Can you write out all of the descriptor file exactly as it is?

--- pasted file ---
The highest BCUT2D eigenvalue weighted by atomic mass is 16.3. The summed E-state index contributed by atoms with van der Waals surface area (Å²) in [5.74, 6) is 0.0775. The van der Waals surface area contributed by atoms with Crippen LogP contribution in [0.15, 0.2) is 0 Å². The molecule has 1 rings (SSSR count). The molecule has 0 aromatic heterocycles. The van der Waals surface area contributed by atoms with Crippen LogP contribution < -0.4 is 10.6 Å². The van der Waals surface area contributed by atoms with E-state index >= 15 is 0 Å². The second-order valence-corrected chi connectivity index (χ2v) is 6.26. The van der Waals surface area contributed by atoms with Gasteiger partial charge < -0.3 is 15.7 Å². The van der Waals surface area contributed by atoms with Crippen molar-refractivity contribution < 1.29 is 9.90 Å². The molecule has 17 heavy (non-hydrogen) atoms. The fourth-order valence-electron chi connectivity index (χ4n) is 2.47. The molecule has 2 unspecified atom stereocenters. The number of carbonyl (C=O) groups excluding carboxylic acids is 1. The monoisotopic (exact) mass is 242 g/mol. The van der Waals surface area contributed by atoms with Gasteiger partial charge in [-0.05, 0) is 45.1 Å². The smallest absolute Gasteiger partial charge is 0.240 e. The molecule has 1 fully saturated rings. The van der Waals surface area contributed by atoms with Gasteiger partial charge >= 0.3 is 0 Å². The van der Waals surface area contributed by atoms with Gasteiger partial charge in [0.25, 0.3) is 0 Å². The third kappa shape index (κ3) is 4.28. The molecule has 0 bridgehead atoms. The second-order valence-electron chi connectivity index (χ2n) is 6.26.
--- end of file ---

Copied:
The highest BCUT2D eigenvalue weighted by atomic mass is 16.3. The summed E-state index contributed by atoms with van der Waals surface area (Å²) in [5.74, 6) is 0.0775. The van der Waals surface area contributed by atoms with Crippen LogP contribution in [0.15, 0.2) is 0 Å². The molecule has 1 rings (SSSR count). The molecule has 0 aromatic heterocycles. The van der Waals surface area contributed by atoms with Crippen LogP contribution < -0.4 is 10.6 Å². The van der Waals surface area contributed by atoms with E-state index >= 15 is 0 Å². The second-order valence-corrected chi connectivity index (χ2v) is 6.26. The van der Waals surface area contributed by atoms with Gasteiger partial charge < -0.3 is 15.7 Å². The van der Waals surface area contributed by atoms with Crippen molar-refractivity contribution < 1.29 is 9.90 Å². The molecule has 17 heavy (non-hydrogen) atoms. The fourth-order valence-electron chi connectivity index (χ4n) is 2.47. The molecule has 2 unspecified atom stereocenters. The number of carbonyl (C=O) groups excluding carboxylic acids is 1. The monoisotopic (exact) mass is 242 g/mol. The van der Waals surface area contributed by atoms with Gasteiger partial charge in [-0.05, 0) is 45.1 Å². The smallest absolute Gasteiger partial charge is 0.240 e. The molecule has 1 fully saturated rings. The van der Waals surface area contributed by atoms with Gasteiger partial charge >= 0.3 is 0 Å². The van der Waals surface area contributed by atoms with Gasteiger partial charge in [0.25, 0.3) is 0 Å². The third kappa shape index (κ3) is 4.28. The molecule has 0 bridgehead atoms. The second-order valence-electron chi connectivity index (χ2n) is 6.26.